A few years ago, Norway decided that of the new 8,000 cars sold yearly, not a single one should be using fossil fuel by 2025. They might make it so.

EV Sales Hit Record in Norway With Fossil Engines Soon Gone
Electric car sales hit a new monthly record in Norway, indicating the Nordic country is on track to reach its 2025 goal of no new fossil-fuel cars being sold.

To get there, Norway has been shrewdly playing four strategic cards for more than twenty years:

  • Prime the market with generous tax incentives: Since 2001, the VAT on new electric vehicles has been forfeited by the governments; in 2015, the VAT was also brought at 0% on leased vehicles, and EV drivers pay 50% less parking and toll fees across the country since 2017 (it's free in Olso). Many more incentives exist for companies and car insurance that further strongly nudge the market to EVs.
  • Infrastructure before cars: While not yet the best in class in Europe (that would be the Netherlands), Norway has been an early adopter of a cheap and widely accessible public charging infrastructure. In 2021 the country had about 10% of the total charging stations in Europe for a population of only 5.4m people. This network is highly standardized, and a unique payment system works across all stations. And another simple nudge is that all bus lanes are accessible to EV drivers.
  • National oil producers are playing ball: Not that they really have the choice, but Norway is, to my knowledge, the only country where oil producers don't lobby or drag their feet but are actively participating in transitioning out of fossil fuel consumption. The national oil company directly funded a significant amount of the VAT break and various financial support to EV owners.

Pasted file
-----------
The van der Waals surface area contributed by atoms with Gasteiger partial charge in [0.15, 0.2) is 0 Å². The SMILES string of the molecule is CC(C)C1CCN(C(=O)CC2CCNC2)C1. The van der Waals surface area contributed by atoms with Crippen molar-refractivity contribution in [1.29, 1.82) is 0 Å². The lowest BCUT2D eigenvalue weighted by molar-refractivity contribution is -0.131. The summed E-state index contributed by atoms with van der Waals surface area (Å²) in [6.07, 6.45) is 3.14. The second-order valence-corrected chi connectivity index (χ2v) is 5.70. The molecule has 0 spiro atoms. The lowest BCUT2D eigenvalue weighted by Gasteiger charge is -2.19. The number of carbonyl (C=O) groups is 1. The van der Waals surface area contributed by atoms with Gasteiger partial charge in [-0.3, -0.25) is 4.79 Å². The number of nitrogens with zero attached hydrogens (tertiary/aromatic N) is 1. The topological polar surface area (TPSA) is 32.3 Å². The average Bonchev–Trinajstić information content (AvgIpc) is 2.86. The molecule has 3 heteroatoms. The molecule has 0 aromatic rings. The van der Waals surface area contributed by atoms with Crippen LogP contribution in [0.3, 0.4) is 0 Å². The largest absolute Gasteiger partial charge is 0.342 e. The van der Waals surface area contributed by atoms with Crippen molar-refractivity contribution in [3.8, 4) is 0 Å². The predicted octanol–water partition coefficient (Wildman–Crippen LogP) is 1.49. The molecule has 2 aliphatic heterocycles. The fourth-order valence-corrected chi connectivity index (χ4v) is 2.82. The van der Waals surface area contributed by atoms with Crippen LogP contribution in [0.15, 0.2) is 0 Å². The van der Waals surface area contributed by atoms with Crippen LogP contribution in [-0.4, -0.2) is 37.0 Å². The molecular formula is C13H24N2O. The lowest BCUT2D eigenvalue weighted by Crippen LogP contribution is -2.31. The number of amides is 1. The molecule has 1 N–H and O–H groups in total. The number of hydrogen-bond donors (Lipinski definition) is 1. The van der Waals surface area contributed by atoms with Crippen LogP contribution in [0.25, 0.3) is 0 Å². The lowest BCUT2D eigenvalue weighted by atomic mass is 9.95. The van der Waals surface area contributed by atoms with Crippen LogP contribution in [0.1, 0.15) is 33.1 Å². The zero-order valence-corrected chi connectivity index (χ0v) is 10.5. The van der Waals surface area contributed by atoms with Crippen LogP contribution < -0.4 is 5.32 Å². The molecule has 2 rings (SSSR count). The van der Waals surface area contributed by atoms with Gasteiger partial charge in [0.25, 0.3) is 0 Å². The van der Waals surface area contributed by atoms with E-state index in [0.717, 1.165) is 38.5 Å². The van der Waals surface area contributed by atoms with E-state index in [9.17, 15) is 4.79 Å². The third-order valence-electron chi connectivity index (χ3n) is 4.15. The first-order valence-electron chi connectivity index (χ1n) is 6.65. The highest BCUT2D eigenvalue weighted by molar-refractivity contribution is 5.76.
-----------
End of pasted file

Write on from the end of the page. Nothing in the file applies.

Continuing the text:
• Becoming an international test market: Lastly, Norway reinvented its national car market as a very accessible and enticing test market for foreign carmakers and energy companies. Soft landing a business in Norway is as seamless as possible in Europe, qualified tech and non-tech workers abound, and above all, laws and regulations and extremely proactive to develop new automotive offers in the country (this has been a long-term global politic held by the country for more than a decade on many topics from telecoms, to foodtech).

What is key for me here is that Norway is creating a global positive feedback loop around EVs. Inventing the future of electric mobility ahead of the global market curve is easier in this country than anywhere else. But just like with biking in the Netherlands, this hasn't been an overnight miracle. It's been an ongoing relentless political vision begrudgingly shared by the population at first and then enthusiastically until it became a new normal.

For the majority of the other European nations, this transition will happen too, but sadly in crisis mode and with vast economic destruction of incumbent industries and infrastructures.

The link has been copied!